I Found it. My New Bitcoin Bible.
As someone who’s written about blockchain for years now, the book “21 Lessons: What I’ve Learned from Falling Down the Bitcoin Rabbit Hole,” by Gigi, is a must-read for anyone interested in cryptocurrency.
When I was working as a fintech reporter in Baltimore, this quickly became my Bitcoin Bible; even replacing the sacred “Bitcoin Standard.” And it’s the reason I changed my strategy and started investing in Bitcoin instead of stocks, gold, and the entirety of the altcoin market.
I’m not one for long introductions so let’s jump into the most important lessons from the book.
1. Bitcoin is Free Speech
One of the most important things to know about Bitcoin is that it is censorship-resistant money. This means that no government or financial institution can block you from sending or receiving Bitcoin.
This is an incredibly powerful concept because it gives individuals complete control over their money. For example, if your bank account gets frozen, you can still send and receive Bitcoin.
Bitcoin isn’t completely immune to censorship; in fact, Vitalik Buterin, one of the most prominent crypto personalities and founder of Ethereum, said that the government could severely marginalize BTC with a concerted effort.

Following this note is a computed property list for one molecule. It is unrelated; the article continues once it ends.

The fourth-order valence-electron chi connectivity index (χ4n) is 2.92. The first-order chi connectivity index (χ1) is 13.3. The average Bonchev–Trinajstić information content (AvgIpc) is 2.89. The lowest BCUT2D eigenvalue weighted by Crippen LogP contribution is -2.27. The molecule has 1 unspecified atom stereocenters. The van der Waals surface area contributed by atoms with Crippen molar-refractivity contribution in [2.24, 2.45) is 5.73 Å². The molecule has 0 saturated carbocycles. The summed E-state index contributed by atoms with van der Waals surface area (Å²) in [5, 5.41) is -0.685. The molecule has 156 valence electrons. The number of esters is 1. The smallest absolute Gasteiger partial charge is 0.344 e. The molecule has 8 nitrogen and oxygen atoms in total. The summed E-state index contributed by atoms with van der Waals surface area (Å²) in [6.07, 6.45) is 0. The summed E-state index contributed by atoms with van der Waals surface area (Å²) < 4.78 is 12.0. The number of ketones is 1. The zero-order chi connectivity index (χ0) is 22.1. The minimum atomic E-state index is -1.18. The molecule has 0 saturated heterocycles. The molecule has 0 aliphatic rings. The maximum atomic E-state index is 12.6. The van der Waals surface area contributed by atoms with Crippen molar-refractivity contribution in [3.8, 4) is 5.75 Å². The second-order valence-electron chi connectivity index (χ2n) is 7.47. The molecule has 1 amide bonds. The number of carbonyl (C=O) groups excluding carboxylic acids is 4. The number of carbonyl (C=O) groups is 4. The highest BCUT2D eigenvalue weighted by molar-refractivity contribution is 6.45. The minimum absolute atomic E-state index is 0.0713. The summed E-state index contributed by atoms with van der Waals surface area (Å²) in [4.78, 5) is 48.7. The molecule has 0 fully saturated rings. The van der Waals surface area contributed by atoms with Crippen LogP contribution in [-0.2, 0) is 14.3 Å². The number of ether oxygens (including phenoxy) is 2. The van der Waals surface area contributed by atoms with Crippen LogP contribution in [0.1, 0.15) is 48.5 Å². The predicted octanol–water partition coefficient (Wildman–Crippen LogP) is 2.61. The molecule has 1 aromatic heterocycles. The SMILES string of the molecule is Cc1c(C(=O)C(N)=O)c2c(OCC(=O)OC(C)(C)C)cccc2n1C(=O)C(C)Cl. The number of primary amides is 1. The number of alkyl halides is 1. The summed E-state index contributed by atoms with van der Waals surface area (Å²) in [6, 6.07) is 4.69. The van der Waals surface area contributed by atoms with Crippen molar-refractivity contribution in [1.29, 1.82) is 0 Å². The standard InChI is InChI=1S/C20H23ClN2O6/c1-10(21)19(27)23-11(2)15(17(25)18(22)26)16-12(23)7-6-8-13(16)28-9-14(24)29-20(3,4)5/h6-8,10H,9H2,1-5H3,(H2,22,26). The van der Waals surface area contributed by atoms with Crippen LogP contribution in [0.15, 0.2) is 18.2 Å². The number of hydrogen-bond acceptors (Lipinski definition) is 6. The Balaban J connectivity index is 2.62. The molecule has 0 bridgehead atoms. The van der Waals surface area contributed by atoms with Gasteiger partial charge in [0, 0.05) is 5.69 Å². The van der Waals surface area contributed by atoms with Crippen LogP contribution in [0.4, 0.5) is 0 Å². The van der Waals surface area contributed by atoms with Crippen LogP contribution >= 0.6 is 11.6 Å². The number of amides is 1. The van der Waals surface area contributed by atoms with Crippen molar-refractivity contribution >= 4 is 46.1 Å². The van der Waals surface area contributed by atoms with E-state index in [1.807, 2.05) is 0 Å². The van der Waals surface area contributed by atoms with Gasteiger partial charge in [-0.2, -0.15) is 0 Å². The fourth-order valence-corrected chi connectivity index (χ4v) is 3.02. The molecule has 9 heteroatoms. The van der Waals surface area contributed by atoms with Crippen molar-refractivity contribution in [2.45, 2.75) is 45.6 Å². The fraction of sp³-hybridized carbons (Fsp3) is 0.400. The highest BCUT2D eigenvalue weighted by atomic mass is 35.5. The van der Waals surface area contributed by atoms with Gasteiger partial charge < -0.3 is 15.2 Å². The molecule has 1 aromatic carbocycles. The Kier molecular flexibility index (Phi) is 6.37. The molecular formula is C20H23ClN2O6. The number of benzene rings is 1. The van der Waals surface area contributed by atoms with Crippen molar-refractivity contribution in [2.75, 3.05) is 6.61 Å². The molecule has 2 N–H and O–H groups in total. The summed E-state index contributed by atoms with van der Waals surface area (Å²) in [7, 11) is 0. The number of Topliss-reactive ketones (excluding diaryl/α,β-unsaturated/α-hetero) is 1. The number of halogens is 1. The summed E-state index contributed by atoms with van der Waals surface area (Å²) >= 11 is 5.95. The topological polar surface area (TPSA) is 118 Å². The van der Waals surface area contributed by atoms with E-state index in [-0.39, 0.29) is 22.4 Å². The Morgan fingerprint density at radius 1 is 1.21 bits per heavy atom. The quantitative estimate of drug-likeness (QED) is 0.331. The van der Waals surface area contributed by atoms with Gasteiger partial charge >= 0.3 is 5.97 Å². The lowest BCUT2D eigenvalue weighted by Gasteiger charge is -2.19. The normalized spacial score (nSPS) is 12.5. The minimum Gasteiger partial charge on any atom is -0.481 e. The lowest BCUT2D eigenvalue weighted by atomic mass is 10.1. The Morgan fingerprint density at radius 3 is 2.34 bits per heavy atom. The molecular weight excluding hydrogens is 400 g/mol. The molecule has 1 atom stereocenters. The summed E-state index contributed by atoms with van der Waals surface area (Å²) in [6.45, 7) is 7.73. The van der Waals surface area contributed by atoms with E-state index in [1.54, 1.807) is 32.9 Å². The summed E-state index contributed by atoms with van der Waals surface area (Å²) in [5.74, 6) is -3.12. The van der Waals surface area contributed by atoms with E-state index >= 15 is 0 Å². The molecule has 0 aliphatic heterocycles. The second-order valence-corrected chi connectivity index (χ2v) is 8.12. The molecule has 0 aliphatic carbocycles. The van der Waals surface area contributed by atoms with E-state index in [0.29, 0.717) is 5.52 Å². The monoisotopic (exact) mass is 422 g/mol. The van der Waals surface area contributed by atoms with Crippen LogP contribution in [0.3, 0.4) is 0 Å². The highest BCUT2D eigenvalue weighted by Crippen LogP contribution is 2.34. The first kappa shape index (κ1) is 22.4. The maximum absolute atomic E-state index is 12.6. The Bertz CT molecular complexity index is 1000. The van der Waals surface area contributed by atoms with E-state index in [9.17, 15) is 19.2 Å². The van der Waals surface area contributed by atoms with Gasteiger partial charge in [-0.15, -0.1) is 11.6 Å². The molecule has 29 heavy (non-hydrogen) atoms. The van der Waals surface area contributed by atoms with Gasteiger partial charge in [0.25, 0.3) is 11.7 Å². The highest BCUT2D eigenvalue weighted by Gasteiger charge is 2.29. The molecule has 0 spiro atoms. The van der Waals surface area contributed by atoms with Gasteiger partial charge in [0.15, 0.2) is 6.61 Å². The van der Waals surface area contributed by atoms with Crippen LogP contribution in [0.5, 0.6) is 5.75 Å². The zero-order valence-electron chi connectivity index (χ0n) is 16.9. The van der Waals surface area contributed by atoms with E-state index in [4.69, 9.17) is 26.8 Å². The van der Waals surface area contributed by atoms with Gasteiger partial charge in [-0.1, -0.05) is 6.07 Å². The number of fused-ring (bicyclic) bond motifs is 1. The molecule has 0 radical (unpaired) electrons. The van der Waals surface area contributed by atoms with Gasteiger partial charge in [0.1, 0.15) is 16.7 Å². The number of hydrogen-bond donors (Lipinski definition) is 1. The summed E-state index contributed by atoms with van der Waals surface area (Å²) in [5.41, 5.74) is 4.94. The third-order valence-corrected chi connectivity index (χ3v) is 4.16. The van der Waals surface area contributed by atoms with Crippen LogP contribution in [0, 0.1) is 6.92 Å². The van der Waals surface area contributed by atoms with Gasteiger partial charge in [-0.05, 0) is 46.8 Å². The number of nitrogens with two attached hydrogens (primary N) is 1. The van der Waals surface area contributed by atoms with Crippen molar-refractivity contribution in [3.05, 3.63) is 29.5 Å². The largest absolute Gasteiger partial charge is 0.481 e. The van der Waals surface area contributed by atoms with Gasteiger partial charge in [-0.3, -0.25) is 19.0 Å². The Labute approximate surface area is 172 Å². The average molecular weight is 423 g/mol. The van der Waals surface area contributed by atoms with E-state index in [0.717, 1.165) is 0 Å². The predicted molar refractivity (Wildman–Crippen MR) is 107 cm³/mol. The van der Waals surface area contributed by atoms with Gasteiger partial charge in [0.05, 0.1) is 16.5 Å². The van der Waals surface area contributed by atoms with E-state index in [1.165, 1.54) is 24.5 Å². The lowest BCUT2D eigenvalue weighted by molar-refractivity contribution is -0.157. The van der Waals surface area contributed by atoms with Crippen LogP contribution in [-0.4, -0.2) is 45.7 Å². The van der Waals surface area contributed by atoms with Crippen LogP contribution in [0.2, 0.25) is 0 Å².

However, as long as there’s free speech somewhere in the world, cryptocurrency’s future is certain.
“Every aspect of Bitcoin is text…. The ledger is text. Transactions are text. Public and private keys are text. Every aspect of Bitcoin is text, and thus equivalent to speech.” — Gigi
2. Bitcoin Makes You Rich in More Ways Than One
Financial literacy = Wealth
When I attended college I noticed that the concept of “White privilege” was much less about race, and more about financial IQ.
My family never taught me about money and I noticed that applied to my other Black friends as well. Financial literacy is a cheat code in life — and many minorities don’t have access to it.
This is all to say learning about Bitcoin is a lesson in cryptography, philosophy, economics, history, tech, and personal finance, among others, as the author Gigi explains (and I can attest to). The price of financial education will always be more valuable than any cryptocurrency, even Bitcoin.